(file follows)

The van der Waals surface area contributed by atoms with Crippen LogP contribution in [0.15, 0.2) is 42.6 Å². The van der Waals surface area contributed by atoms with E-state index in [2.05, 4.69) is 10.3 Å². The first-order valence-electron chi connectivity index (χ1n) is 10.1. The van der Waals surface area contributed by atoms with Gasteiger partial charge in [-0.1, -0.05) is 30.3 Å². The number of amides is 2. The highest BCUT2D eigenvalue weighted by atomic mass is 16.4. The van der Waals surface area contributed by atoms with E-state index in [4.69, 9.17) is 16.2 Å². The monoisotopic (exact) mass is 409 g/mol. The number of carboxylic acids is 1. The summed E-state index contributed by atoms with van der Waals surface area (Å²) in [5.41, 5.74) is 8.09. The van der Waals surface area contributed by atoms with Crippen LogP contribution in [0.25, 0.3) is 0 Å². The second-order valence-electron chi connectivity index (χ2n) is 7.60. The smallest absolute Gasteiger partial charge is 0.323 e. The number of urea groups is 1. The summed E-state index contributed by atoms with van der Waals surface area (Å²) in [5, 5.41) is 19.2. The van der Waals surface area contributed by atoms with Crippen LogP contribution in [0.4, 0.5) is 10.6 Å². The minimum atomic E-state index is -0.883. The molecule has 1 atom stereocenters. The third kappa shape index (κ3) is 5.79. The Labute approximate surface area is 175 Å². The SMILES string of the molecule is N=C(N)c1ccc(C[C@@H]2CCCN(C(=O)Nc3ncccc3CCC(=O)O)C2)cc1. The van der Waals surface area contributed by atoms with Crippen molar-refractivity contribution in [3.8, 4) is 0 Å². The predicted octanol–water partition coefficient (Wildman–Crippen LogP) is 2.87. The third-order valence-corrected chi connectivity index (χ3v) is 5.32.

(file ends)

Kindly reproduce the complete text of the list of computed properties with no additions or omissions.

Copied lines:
The van der Waals surface area contributed by atoms with Crippen LogP contribution in [0.15, 0.2) is 42.6 Å². The van der Waals surface area contributed by atoms with E-state index in [2.05, 4.69) is 10.3 Å². The first-order valence-electron chi connectivity index (χ1n) is 10.1. The van der Waals surface area contributed by atoms with Gasteiger partial charge in [-0.1, -0.05) is 30.3 Å². The number of amides is 2. The highest BCUT2D eigenvalue weighted by atomic mass is 16.4. The van der Waals surface area contributed by atoms with E-state index in [4.69, 9.17) is 16.2 Å². The monoisotopic (exact) mass is 409 g/mol. The number of carboxylic acids is 1. The summed E-state index contributed by atoms with van der Waals surface area (Å²) in [5.41, 5.74) is 8.09. The van der Waals surface area contributed by atoms with Crippen LogP contribution in [0.25, 0.3) is 0 Å². The second-order valence-electron chi connectivity index (χ2n) is 7.60. The smallest absolute Gasteiger partial charge is 0.323 e. The number of urea groups is 1. The summed E-state index contributed by atoms with van der Waals surface area (Å²) in [5, 5.41) is 19.2. The van der Waals surface area contributed by atoms with Crippen LogP contribution in [0.4, 0.5) is 10.6 Å². The minimum atomic E-state index is -0.883. The molecule has 1 atom stereocenters. The third kappa shape index (κ3) is 5.79. The Labute approximate surface area is 175 Å². The SMILES string of the molecule is N=C(N)c1ccc(C[C@@H]2CCCN(C(=O)Nc3ncccc3CCC(=O)O)C2)cc1. The van der Waals surface area contributed by atoms with Crippen molar-refractivity contribution in [3.8, 4) is 0 Å². The predicted octanol–water partition coefficient (Wildman–Crippen LogP) is 2.87. The third-order valence-corrected chi connectivity index (χ3v) is 5.32.